# Simple problem, but having a bit of trouble

1. Oct 30, 2004

### ramin86

A 14.0 kg block is dragged over a rough, horizontal surface by a 87.0 N force acting at 20.0° above the horizontal. The block is displaced 6.50 m, and the coefficient of kinetic friction is 0.300.

(b) Find the work done on the block by the normal force.
J
(c) Find the work done on the block by the gravitational force.
J

I thought normal force was mg which turned out wrong.

For gravitational force, I tried force times delta r times cos theta, but that also turned out wrong as well.

2. Oct 30, 2004

### vsage

$$W = Fdcos(\theta)$$
What is the displacement in the direction of both of those forces? Think about it another way. The work is equal to the change in potential energy.

Last edited by a moderator: Oct 30, 2004
3. Oct 31, 2004

### ramin86

hmm...

not sure of what u mean lol

4. Oct 31, 2004

### vsage

The magnitude of the work done by gravity is equal to the magnitude of the change in gravitational potential energy. I can't say anymore without flat out telling you :)

5. Oct 31, 2004

### cepheid

Staff Emeritus
vsage, his problem says that the block is dragged over a rough, horizontal surface. Why should the change in gravitational potential energy enter into things at all? Is it not clearly zero, as is the answer to part c? Or is that what you were trying to get him to realise? It just seemed a roundabout way to attack the problem, that's all.

ramin, my two cents:

It's very important to realise that the normal force in any given problem is not always equal to the weight of the object. Granted, by Newton's third law, the ground should exert an upward force balancing the object's weight. However, what about the applied force? It is at an angle..., that means that some component of it is downward as well. How does this affect the normal force? Finally, what is the key point to remember in parts b and c? I'd say its that a force only does work if it causes some displacement in the same direction as it.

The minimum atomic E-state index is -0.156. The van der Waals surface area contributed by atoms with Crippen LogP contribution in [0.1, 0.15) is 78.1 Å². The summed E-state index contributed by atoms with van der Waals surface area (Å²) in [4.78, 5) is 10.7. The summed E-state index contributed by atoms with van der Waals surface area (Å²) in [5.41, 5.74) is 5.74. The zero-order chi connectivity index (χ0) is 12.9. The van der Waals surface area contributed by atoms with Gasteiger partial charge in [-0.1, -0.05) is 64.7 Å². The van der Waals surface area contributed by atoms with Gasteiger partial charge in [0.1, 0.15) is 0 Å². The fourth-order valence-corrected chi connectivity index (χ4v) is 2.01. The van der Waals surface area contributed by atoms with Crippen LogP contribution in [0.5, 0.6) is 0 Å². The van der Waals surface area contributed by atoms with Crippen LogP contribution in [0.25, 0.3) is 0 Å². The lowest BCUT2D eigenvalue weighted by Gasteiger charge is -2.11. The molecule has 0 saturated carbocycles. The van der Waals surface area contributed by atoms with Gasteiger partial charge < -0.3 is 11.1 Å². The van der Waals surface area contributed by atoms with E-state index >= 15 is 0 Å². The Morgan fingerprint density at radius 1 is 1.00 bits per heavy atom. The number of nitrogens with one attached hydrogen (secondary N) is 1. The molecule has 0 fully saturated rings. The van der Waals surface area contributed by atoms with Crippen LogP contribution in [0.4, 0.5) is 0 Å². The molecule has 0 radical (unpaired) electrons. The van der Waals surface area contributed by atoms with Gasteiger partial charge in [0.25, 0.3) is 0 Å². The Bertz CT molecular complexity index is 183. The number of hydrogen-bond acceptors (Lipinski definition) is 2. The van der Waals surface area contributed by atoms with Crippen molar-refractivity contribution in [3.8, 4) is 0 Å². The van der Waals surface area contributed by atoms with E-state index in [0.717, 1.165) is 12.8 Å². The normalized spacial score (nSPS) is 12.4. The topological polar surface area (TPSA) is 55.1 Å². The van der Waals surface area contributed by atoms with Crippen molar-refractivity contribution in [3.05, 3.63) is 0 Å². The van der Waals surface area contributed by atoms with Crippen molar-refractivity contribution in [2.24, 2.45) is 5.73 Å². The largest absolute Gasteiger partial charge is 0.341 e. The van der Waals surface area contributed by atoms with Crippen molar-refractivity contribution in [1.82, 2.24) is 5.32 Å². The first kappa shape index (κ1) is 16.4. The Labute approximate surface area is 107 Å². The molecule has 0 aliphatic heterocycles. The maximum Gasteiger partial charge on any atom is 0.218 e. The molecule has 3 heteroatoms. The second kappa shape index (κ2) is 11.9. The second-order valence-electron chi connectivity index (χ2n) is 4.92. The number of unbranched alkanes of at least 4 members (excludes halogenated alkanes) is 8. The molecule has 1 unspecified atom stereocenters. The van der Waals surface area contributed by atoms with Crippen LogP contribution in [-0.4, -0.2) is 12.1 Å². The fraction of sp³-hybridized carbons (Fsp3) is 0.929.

6. Oct 31, 2004

### Staff: Mentor

Because the question asked for the work done by gravity! vsage's suggestion is correct.
The point is to provide help and understanding, not just the answer!

Right.
You mean Newton's 2nd law.
In this example, the applied force has an upward component.
Right! (As vsage tried to point out in his first post.)

7. Oct 31, 2004

### ramin86

lol...I had a feeling it was zero, but for some reason I thought it'd be simple then.

I'm having a problem with the rest of the question thought:

(d) What is increase in internal energy of the block-surface system due to friction?
J
(e) Find the total change in the block's energy.

Not sure what to do here, I'm guessing you have to add up all the energies.

8. Oct 31, 2004

### Staff: Mentor

Find the work done against the frictional force.
Start by finding the work done by the applied force. Some of that work goes into the energy you found in part (d). What happens to the rest of it?